Trips are movements from one location to another (origin and destination) that are recorded by mode and duration. Pedestrian and bicycle trips are categorized as “short trips” defined as 5 miles or less for bicyclists and 1 mile or less for pedestrians. The Strategic Agenda has identified a Trip goal that includes increasing the number of pedestrian and bicycle short trips to 30% of all short trips by 2025.

ASLA 2014 Student Communications Honor Award. Adaptive Streets: Strategies for Transforming the Urban Right-of-Way / image: Mike Schwindeller, Student ASLA; Jordan Lewis, Student ASLA, University of Washington

Actions described under each goal are “specific, time-bound actions related to policy, capacity building, data and research activities.” The actions are prioritized, organized according to an anticipated timeline for realization (e.g. immediate, near term, and mid-term actions), and then categorized by activity. The four action activities described are:

  1. Capacity Building – providing guidance and educational resources that increase the ability of transportation professionals and advocates to plan, design, fund, build, maintain, and operate bicycle and pedestrian networks.
  2. Policy – clearly defining principles, requirements, and desired outcomes for Federal agencies, States, metropolitan planning organizations (MPOs), localities, transit agencies, and other entities on the use of Federal resources toward advancing bicycle and pedestrian transportation.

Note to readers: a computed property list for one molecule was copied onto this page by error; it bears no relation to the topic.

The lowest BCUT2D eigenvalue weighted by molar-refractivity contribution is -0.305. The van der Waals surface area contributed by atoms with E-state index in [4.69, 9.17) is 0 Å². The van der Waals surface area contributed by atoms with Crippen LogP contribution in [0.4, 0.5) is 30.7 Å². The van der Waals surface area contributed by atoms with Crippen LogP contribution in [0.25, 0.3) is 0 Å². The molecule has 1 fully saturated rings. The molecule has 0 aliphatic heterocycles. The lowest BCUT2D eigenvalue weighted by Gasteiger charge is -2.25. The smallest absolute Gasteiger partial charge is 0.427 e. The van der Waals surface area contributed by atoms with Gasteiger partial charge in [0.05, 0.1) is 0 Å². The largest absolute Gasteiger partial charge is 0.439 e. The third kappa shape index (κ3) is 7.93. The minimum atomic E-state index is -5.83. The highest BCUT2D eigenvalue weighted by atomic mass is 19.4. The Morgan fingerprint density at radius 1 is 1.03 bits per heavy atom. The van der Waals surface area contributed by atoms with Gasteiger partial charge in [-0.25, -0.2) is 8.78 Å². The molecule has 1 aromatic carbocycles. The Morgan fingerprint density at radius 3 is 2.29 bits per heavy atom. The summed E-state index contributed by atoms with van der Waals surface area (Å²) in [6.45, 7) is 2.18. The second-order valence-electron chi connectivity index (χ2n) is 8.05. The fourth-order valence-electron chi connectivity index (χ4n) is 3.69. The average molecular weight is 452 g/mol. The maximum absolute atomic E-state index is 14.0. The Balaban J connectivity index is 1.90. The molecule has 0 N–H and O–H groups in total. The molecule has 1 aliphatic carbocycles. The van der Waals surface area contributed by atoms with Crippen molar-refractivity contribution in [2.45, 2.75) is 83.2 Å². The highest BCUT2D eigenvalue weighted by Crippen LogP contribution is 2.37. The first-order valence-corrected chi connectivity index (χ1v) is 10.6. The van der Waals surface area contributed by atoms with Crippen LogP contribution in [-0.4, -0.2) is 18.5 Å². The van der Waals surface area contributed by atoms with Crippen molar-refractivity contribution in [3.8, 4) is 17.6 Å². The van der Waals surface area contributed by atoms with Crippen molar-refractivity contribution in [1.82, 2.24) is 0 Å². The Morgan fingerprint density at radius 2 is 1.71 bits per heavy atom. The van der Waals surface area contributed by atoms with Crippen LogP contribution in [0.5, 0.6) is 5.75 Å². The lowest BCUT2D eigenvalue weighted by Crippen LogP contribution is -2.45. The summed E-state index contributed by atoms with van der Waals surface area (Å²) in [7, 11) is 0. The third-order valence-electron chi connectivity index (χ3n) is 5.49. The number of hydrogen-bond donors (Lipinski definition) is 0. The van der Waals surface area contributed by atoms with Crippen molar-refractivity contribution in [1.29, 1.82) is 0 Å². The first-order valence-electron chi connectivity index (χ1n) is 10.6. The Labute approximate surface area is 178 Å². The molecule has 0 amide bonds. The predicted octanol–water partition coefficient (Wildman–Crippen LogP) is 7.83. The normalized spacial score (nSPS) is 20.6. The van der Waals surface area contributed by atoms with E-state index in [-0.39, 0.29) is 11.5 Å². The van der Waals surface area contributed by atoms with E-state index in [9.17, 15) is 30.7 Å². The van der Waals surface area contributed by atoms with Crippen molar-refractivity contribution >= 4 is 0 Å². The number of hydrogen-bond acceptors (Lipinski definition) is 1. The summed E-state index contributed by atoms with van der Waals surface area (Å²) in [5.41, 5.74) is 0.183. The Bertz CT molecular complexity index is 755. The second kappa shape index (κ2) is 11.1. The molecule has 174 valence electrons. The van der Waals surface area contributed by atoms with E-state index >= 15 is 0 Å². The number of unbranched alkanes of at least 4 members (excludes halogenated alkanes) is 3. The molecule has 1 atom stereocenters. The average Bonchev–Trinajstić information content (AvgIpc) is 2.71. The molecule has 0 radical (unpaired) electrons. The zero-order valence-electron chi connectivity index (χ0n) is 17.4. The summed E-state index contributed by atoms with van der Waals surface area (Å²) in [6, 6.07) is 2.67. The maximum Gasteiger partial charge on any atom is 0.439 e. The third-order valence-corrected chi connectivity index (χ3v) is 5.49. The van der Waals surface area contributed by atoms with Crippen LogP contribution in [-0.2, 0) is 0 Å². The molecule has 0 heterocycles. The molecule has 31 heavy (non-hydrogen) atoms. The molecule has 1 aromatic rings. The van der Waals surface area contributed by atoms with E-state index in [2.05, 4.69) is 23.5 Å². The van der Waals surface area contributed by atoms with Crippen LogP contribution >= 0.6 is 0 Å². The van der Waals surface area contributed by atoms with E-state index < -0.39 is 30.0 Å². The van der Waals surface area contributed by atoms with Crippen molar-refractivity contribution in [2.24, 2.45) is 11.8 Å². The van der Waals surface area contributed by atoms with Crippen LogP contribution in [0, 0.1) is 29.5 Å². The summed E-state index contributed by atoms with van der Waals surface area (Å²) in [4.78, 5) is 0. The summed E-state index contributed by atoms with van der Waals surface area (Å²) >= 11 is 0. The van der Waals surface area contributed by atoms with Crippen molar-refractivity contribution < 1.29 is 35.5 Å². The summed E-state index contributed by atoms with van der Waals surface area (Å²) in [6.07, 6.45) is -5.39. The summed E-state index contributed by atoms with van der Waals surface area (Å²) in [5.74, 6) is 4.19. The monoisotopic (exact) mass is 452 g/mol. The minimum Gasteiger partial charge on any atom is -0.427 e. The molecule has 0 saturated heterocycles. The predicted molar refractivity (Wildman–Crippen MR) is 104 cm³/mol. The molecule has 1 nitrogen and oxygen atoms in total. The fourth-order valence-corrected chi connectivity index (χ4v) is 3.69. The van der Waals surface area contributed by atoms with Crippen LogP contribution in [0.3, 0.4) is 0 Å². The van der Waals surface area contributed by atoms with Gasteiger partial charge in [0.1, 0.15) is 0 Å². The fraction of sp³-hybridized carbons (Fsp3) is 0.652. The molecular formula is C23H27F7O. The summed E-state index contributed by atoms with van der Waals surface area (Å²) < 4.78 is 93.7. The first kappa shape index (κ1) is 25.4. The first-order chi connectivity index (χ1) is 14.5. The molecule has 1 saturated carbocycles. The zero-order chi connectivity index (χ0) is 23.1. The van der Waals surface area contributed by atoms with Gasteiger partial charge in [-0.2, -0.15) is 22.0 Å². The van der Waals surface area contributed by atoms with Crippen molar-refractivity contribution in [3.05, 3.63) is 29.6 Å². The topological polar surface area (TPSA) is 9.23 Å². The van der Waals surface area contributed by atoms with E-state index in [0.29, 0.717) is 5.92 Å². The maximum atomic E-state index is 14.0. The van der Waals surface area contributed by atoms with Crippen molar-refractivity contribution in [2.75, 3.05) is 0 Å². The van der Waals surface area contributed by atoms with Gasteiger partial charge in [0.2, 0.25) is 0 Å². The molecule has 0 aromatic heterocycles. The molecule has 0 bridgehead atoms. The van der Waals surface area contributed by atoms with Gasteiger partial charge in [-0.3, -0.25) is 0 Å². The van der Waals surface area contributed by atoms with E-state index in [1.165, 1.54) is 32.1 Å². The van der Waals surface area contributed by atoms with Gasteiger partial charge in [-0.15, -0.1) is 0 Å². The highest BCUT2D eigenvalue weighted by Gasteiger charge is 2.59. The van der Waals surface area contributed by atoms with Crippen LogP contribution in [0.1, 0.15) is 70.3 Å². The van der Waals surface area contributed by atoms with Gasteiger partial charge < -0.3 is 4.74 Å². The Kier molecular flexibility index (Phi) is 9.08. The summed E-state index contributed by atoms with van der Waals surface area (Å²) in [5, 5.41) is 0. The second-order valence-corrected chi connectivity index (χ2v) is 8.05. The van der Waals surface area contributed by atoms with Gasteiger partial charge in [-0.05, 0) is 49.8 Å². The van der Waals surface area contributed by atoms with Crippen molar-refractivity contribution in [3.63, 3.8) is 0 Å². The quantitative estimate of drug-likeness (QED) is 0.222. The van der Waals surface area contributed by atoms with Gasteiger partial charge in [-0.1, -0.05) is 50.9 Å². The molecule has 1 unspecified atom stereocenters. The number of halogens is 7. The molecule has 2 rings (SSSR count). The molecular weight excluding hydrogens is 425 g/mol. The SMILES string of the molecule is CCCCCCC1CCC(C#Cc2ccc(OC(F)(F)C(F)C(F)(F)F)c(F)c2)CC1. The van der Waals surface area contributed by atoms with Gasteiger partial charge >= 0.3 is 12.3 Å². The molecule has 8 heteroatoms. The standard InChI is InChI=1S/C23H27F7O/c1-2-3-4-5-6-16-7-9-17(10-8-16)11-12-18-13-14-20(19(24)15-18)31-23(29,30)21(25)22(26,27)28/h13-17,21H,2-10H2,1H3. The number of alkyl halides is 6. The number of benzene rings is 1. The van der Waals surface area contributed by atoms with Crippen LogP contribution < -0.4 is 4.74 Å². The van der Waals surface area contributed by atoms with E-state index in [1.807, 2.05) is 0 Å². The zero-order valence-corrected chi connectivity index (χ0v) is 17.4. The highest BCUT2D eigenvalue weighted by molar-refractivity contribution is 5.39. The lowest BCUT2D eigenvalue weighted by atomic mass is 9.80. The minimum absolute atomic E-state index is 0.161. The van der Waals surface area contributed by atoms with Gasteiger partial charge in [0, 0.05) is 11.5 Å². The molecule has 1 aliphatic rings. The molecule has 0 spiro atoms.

3. Data – working with partner agencies to define, collect, assemble, store, maintain, interpret, and use information about bicycle and pedestrian safety and system usage.
  4. Research – working with partner agencies to identify and investigate issues that affect bicycle and pedestrian safety and system usage.

The Strategic Agenda includes over ninety goal actions: 14 Policy, 9 Data, 34 Research, and 39 Capacity Building. The Networking goal has the most action steps (36) followed by Safety (30); Equity and Trips goals have 15 action steps each. Some actions, such as training, partnering (with other agencies, ITE, AASHTO, etc.), and research opportunities, are common to each goal. Other actions are exclusive to one goal.

Some of the more notable actions proposed in the Strategic Agenda include the following:

  • Providing interim approvals under the Manual of Uniform Traffic Control Devices (MUTCD) for new traffic control devices for research and experimentation purposes (N9).
  • Creating of a Center for Pedestrian and Bicycle Excellence that focuses on implementation and innovation at the State DOT level (N39).
  • Adopting standards for the design of Federal surface transportation projects for safe and adequate accommodation for all users, including pedestrians and bicyclists (N25).
  • Establishing a new Transportation Pooled Fund Study to support State, MPO, and local pedestrian and bicycle experimentation with an evaluation of projects that promote design flexibility (N20).